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Why impeachment may not be a reelection vote Joe Cunningham has to worry about

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Election 2020 South Carolina (copy)

U.S. Rep. Joe Cunningham addresses the South Carolina Democratic Party's convention on June 22, 2019, in Columbia. In 2018, Cunningham became the first Democrat to flip a South Carolina congressional seat in decades. File/Meg Kinnard/AP

Charleston Democratic congressman Joe Cunningham voted for President Donald Trump's impeachment.

Will it hurt him in November?

Arguably little.

Trump's presidential performance is so unpredictable that, 11 months from now, impeachment — still uncharted in the Senate — could be a distant memory overtaken by a bevy of other headlines and tweets.

Sure, state and national Republicans looking to oust Cunningham will use impeachment as a part of their targeting strategy. But they're already predisposed to focusing on his minority party status in South Carolina while playing up traditional brushstrokes to House Speaker Nancy Pelosi and New York Rep. Alexandria Ocasio-Cortez.  

So will Trump impeachment sway the race come Election Day?

College of Charleston political scientist Gibbs Knotts doesn't see it becoming a tipping point: "Your folks living in Mount Pleasant/Daniel Island, are they really going to be angry with Joe Cunningham for voting this way given that they put him in office to be a little bit of a check" on Trump in the first place?  

Cunningham isn't close to holding a safe seat. At least five Republicans are gunning for him in the party's June 9 primary. And conservative groups are dumping tons of cash on negative advertising in the coastal 1st District.

Cunningham, likewise, doesn't want his impeachment vote to be the focus of his 12-month record.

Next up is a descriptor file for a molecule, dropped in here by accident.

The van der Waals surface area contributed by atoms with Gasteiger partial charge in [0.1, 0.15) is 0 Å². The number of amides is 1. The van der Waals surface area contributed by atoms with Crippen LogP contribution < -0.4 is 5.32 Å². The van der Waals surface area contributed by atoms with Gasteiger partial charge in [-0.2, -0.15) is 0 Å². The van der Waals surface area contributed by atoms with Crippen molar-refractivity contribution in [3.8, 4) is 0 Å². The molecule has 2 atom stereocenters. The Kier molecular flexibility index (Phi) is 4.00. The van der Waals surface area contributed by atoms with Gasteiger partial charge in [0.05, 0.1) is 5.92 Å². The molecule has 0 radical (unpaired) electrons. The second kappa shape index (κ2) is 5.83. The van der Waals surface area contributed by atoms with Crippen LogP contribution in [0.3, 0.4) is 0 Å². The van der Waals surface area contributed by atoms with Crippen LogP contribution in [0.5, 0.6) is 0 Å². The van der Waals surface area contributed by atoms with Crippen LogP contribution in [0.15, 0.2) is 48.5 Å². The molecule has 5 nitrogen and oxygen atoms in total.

"I wasn't sent up there to impeach the president, but I also wasn't sent up there to protect him either," he said.

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He points to his House bill banning offshore drilling, approval of money for the bike and pedestrian bridge over the Ashley River, and securing funding for the district's military bases as some of his more important local accomplishments.

"These things which will directly impact people's lives here in the district far outweigh any political hot-button issues in my mind," he told Palmetto Politics.

Cunningham's latest internal polling from the fall has him above 50 percent in terms of both favorability and job approval in the district, his camp says.

Republican-generated numbers, however, contend impeachment isn't the path voters want.

A S.C. Republican Party poll by Starboard Communications surveyed 450 1st District voters in December before the formal impeachment vote. Their numbers show 38 percent said they were more likely to support Cunningham if he were to support impeachment, while 57 percent said they were less likely to back him. 

As the GOP poll sees it, the 1st District remains a 10-point plus Republican seat.

In the months ahead, Cunningham's camp knows the biggest obstacle isn't the hardcore Republican partisan who've dominated the district for 40 years; it's in motivating the district's growing crop of suburbanites and moderates to come out.

That includes Never-Trump Republicans and those in the middle who helped secure his 4,000-vote upset win over the Trump-aligned Republican Katie Arrington in 2018.

"This race will be won and lost among those independent voters," said Cunningham's campaign consultant Tyler Jones.

Reach Schuyler Kropf at 843-937-5551. Follow him on Twitter at @skropf47.

Political Editor

Schuyler Kropf is The Post and Courier political editor. He has covered every major political race in South Carolina dating to 1988, including for U.S. Senate, governorship, the Statehouse and Republican and Democratic presidential primaries.

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